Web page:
How is Torah like Fire?

Image: A bonfire at night. (pixabay)

A teaching metaphor from the Talmud:

Rabba bar bar Ḥana said: Why are matters of Torah compared to fire, as it is stated: “Is not My word like fire, says the Lord” (Jeremiah 23:29)? To tell you: Just as fire does not ignite in a lone stick of wood but in a pile of kindling, so too, matters of Torah are not retained and understood properly by a lone scholar who studies by himself, but by a group of Sages. — Ta’anit 7a

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Depression and Jewish Tradition

Image: A somber landscape with rocks, trees, and ponds. (FrankWinkler/Pixabay)

Although there is a beneficial aspect to sadness it prevents people from becoming overly joyous over the pleasures of this world. Nevertheless one should not pursue the state of sadness, since it is a physical disease. When a person is despondent, he is not able to serve his Creator properly. – Yonah ben Avraham Girondi (1200-1263)

Jews have known for centuries that depression is an illness, not a moral flaw. In the 13th century, this great Jewish ethical teacher was unequivocal: “it is a physical disease.” He understood that it interferes with one’s most basic functioning. (I am talking about clinical depression, as I suspect the rabbi was, more than a mere “bad day.”)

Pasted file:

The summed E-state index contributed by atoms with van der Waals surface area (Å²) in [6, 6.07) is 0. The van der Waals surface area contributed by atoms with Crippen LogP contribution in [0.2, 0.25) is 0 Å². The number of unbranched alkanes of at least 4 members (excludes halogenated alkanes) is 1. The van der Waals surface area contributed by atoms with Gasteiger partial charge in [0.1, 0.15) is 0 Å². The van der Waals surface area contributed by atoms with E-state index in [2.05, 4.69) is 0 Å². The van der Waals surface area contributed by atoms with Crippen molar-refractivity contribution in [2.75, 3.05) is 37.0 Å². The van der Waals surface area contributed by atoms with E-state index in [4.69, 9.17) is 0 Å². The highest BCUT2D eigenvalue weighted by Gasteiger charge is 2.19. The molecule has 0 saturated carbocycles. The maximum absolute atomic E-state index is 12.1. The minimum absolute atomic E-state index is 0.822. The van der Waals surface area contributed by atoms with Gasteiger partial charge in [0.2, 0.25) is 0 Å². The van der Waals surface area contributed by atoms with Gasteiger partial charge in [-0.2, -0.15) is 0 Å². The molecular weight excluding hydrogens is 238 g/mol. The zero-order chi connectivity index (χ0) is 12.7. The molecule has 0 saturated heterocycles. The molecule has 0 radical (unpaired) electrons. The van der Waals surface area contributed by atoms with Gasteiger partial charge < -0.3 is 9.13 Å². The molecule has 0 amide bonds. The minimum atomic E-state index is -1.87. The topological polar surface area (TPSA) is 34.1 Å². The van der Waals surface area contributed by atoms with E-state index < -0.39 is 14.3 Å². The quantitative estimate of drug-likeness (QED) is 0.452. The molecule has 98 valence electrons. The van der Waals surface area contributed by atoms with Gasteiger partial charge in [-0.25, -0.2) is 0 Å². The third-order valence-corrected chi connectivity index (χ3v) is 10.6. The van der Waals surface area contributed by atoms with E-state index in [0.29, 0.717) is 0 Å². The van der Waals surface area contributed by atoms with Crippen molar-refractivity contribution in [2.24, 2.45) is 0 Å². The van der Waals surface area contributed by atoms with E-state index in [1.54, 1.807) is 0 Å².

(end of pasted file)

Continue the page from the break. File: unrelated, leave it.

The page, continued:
One of the things that often happens when a person is depressed is that they fall behind on tasks. It is difficult to focus, and they miss deadlines. Then, having fallen behind, shame enters the picture: “Not only am I depressed, I am a rotten person.” Thus the pain of depression snowballs into an avalanche of the spirit.

It is miserable to grow depressed over one’s depression.

The first thing to know is that science has proven Rabbi Yonah right: Depression is a physical disease. When we are depressed, connections are not being made properly in our nervous system. This is no more a moral failure than any other illness.

When I have struggled with depression, I have not been able to “snap out of it” or pray my way out of it. What does help is understanding that my brain does this sometimes, and it is not the end of the world. What helps is taking my meds, talking to a therapist, and knowing that this, too, will pass.